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KNU Congress to choose new leadership?

The Karen National Union (KNU) will elect new leaders during its upcoming 17th congress. Karen social organizations and political analysts are wondering whether new KNU leadership will replace General Saw Mutu Say Poe and Padoh Saw Kwe Htoo Win. 

“I personally prefer young leaders who can easily be active and are open minded, political experts, and can cooperate with others in politics especially those who are against the dictatorship. We as Karen people hope this congress can select such leaders. I also desire that at least 30 percent [of the committee] who select new leaders will be women. I think better changes will occur if the youth participate in decision-making roles in the administration. However, this does not mean we do not want elders to participate in leadership anymore. Our old leaders should serve as advisors instead because we need leaders who have new ideas, visions and enthusiasm to work for the people when we have been facing many political changes, especially leaders who also have a positive view of women,” said Naw Ka Ngaw Phaw, the secretary at the Karen Women’s Organization (KWO) told DVB. 

“It is necessary for people to be honest and accurately represent themselves in the election because the election needs to be free and fair. It can be considered a proper election within a democratic system if the people’s will be given priority. Another thing to consider is the skills of the leaders. I think everyone prefers a good leader who stands for the [KNU] organization and the people. It is very important, but the existing political framework in the organization is not clearly transparent due to current political changes. It is necessary for leaders and the people to get closer in this future political journey,” said Saw Hay Soe, a teacher working at a Karen social impact organization.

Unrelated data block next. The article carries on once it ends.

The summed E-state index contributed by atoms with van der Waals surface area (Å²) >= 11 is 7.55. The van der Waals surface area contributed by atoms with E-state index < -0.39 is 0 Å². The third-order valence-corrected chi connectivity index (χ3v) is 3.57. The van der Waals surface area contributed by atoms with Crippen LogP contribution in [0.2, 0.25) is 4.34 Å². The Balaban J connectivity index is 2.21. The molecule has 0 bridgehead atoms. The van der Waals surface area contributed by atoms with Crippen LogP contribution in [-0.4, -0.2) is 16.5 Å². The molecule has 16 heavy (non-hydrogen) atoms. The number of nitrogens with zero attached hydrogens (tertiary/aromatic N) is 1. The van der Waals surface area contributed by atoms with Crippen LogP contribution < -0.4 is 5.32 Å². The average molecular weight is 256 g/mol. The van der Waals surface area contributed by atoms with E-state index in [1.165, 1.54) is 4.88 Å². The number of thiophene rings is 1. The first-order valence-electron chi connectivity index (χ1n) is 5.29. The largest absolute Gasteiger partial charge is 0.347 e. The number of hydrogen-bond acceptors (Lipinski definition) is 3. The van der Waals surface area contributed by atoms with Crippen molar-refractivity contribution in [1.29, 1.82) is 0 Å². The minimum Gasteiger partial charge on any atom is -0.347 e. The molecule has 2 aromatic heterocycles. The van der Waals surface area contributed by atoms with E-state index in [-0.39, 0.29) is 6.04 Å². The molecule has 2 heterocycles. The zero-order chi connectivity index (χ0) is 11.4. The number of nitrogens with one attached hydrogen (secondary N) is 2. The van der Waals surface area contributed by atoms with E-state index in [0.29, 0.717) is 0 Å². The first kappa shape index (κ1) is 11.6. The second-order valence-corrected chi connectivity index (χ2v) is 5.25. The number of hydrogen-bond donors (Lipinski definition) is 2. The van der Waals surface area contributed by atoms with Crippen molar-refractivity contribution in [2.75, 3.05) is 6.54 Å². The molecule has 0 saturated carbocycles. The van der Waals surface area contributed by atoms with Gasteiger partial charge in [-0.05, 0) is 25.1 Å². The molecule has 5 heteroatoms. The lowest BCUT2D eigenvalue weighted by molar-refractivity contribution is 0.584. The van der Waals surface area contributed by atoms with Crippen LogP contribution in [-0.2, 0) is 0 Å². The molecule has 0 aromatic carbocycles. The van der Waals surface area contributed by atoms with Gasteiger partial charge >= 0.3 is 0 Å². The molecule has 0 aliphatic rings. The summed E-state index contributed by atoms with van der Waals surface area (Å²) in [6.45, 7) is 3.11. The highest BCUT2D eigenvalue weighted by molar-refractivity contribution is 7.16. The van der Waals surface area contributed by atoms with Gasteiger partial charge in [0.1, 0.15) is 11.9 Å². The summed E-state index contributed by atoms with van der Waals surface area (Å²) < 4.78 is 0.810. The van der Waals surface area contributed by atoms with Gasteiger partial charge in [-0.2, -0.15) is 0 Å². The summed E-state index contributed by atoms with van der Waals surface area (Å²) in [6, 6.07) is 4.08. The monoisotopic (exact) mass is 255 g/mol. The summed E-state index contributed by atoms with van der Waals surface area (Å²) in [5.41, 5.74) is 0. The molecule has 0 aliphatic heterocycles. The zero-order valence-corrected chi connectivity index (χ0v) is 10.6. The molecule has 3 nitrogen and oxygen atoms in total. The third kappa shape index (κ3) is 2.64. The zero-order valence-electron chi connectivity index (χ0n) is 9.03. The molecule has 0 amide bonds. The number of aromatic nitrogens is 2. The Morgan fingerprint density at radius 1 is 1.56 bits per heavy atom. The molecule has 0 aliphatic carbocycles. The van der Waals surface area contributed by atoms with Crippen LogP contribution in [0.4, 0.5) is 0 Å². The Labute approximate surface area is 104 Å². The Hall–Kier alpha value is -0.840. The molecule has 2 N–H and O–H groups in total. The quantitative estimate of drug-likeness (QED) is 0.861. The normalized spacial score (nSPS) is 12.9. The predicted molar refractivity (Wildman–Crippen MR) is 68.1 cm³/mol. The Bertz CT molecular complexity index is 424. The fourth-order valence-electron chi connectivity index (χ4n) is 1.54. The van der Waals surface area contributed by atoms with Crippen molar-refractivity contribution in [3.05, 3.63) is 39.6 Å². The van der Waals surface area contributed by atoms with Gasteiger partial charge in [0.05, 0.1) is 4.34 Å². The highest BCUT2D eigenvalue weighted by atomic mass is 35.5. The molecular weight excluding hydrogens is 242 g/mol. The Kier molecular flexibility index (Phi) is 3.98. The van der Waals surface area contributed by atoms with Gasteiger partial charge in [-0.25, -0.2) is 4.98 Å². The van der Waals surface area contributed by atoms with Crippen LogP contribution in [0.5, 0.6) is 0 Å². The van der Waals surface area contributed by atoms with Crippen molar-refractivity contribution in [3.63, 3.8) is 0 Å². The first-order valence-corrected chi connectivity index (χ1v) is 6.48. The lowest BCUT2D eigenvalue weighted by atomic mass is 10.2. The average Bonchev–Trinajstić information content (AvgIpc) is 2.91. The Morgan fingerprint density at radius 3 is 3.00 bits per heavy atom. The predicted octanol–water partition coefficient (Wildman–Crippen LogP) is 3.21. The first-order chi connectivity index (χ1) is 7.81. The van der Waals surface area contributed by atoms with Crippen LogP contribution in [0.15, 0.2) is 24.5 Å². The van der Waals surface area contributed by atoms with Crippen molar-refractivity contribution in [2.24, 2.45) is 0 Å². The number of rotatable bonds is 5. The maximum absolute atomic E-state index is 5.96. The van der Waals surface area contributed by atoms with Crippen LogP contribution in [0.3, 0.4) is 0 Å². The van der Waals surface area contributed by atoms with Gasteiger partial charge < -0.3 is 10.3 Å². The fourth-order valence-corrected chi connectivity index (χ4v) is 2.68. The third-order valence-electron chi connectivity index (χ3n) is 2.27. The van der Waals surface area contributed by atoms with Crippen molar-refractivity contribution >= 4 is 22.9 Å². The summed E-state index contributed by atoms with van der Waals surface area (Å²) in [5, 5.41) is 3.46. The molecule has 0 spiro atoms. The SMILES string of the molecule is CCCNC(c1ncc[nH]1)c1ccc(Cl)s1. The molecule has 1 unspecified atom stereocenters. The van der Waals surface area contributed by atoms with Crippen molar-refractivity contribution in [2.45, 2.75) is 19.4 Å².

The KNU was founded on February 5, 1947 to fight for national equality and self-determination. Its first chairperson was Saw San Phoe Thin. Since then, only nine others have served as KNU chairperson. The KNU has 55 Central Permanent Committee members and consists of 14 ministries, including a Ministry of Defense to defend its communities from the Burma Army, which continue to use genocidal tactics on the battlefield against ethnic armed organizations and civilians living alongside them. The KNU has forged alliances with anti-coup forces against the junta and supports the Spring Revolution against a return to military rule in Burma. It refused to participate in Min Aung Hlaing’s recent “peace talks” held in Naypyidaw.


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